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Airports are entitled to sell off unclaimed baggage, but many instead wholesale it to a one-of-a-kind shop, the Unclaimed Baggage Center in
Items on sale include clothes, jewelry, fine art, electronics, books, sporting goods, video games and even rugs. Some fascinating unclaimed items they've had over the years include a full suit of armor, special camera designed for NASA's Space Shuttle (government property—it had to be returned), a 5.8-carat diamond ring (seems small next to the emerald!), guidance system for an F-16 fighter jet valued at a quarter of a million dollars (again, government property that was returned).
One shopper bought her little girl a Barbie doll at the store. The girl pulled the head off and would have gotten a time-out that day, but $500 cash was rolled up inside so she probably got a reprieve.
Before you depart on a trip, make a list of all valuables you're taking with you, and leave it at home in case it's needed. Take pictures of important items. Keep receipts handy if you need to show them later.
On short trips, avoid lost luggage by carrying all your belongings on board with you, if they fit into your carry-on bag and your personal item. Some travelers take the additional step of sending bags via overnight mail, scheduled to arrive in their destination city on the same day they do. This option probably makes the most sense when traveling with mission-critical items, like business samples.
Make sure your identification information is inside the bag—how you can be reached, your permanent address, your itinerary, etc.
Many people think it is okay to pack digital cameras or other electronics in checked luggage. If your bag is lost, you cannot claim these items. Always keep them in your carry-on.
For the first six months of 2006, airlines posted a 5.86 percent rate of mishandled baggage, well below the 6.20 rate for January through June 2005.
Reasons for lost and mishandled luggage include cheaper fares that result in more travel, heavier bags, overbooked flights and weather delays.
Changes to Transportation Security Agency rules on baggage often complicate baggage departments' jobs and drive up the rates of mishandled luggage. Once everyone gets used to the new system, things tend to get better.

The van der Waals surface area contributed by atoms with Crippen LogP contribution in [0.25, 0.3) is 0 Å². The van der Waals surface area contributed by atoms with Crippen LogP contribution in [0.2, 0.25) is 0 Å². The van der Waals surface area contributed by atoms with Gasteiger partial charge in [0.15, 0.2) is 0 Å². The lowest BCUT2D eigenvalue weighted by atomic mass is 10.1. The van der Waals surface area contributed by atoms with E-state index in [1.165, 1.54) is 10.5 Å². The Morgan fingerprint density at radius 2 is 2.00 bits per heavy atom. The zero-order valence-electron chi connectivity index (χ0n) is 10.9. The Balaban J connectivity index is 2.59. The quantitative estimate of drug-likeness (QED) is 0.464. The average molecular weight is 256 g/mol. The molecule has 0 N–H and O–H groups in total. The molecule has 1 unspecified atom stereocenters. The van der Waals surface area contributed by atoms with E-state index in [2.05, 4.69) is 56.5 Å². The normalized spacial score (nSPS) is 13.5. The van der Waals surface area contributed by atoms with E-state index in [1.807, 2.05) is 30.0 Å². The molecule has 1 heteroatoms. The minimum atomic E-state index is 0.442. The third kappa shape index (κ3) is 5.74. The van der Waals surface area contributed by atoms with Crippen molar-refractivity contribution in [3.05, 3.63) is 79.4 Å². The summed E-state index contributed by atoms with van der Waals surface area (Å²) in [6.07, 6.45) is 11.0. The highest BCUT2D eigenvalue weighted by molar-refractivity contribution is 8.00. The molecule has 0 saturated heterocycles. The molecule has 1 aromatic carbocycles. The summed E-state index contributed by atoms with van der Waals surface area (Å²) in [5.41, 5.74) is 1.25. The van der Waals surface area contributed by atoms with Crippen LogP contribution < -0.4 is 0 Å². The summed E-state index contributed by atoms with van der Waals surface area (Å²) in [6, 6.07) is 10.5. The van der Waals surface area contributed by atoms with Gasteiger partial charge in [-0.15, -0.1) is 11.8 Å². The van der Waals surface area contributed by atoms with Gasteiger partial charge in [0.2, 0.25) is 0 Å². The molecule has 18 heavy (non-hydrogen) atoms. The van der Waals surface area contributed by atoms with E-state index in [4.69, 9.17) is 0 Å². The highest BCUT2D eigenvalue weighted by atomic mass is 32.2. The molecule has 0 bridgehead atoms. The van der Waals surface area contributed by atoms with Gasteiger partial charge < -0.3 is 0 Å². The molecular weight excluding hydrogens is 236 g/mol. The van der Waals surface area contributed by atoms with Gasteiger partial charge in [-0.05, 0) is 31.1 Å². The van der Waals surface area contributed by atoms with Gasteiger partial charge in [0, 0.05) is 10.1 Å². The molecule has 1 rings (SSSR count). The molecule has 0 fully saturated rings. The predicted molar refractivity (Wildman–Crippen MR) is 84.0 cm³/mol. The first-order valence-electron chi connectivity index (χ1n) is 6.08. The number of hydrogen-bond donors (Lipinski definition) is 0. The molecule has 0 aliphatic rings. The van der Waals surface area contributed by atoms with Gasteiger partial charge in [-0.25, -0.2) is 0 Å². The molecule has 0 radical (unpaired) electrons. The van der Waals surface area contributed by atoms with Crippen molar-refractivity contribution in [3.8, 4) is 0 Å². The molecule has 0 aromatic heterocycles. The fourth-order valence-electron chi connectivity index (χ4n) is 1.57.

Why would people not pick up their valuables? Believe it or not, people sometimes end up in a situation in which they do not claim their luggage. Airlines spend 90 days trying to track down the owner's luggage before selling or discarding it. If your luggage goes astray and you do not contact the airline within that time, they may be unable to find you and get it back to you.
If your suitcase does not make it on the baggage carousel, don't lose heart, or your temper. It is probably not gone forever, just delayed.
When this happens, airlines do everything they can to locate your bag and get it to you within 24 hours. They want to do this for obvious reasons, but also because if you are without your bag for 24 hours, you get to go shopping for items you would need to get through your day (some night apparel, hygiene products, etc.) on the airline's dime.
Some airlines will reimburse you for the inconvenience, but just make sure you know their rules and save all your receipts if you end up in this situation.
Domestic flights are generally going to be less complicated when it comes to delayed luggage. If you are traveling internationally, and/or on a few different airlines, it may take longer and the rules may vary depending on the airline.
When the plane has been unloaded and your luggage has not appeared, immediately head to the baggage department for that airline. It is best if you can do this in person, but if not, call as soon as you can. You will be given a claim number, most likely, as well as a copy of the airline's rules and information about the process.
The more details you can provide about your luggage, the better. What is the color, brand, approximate size? What was inside your bag? Stay in touch with the airline and in most cases, they will find your bag.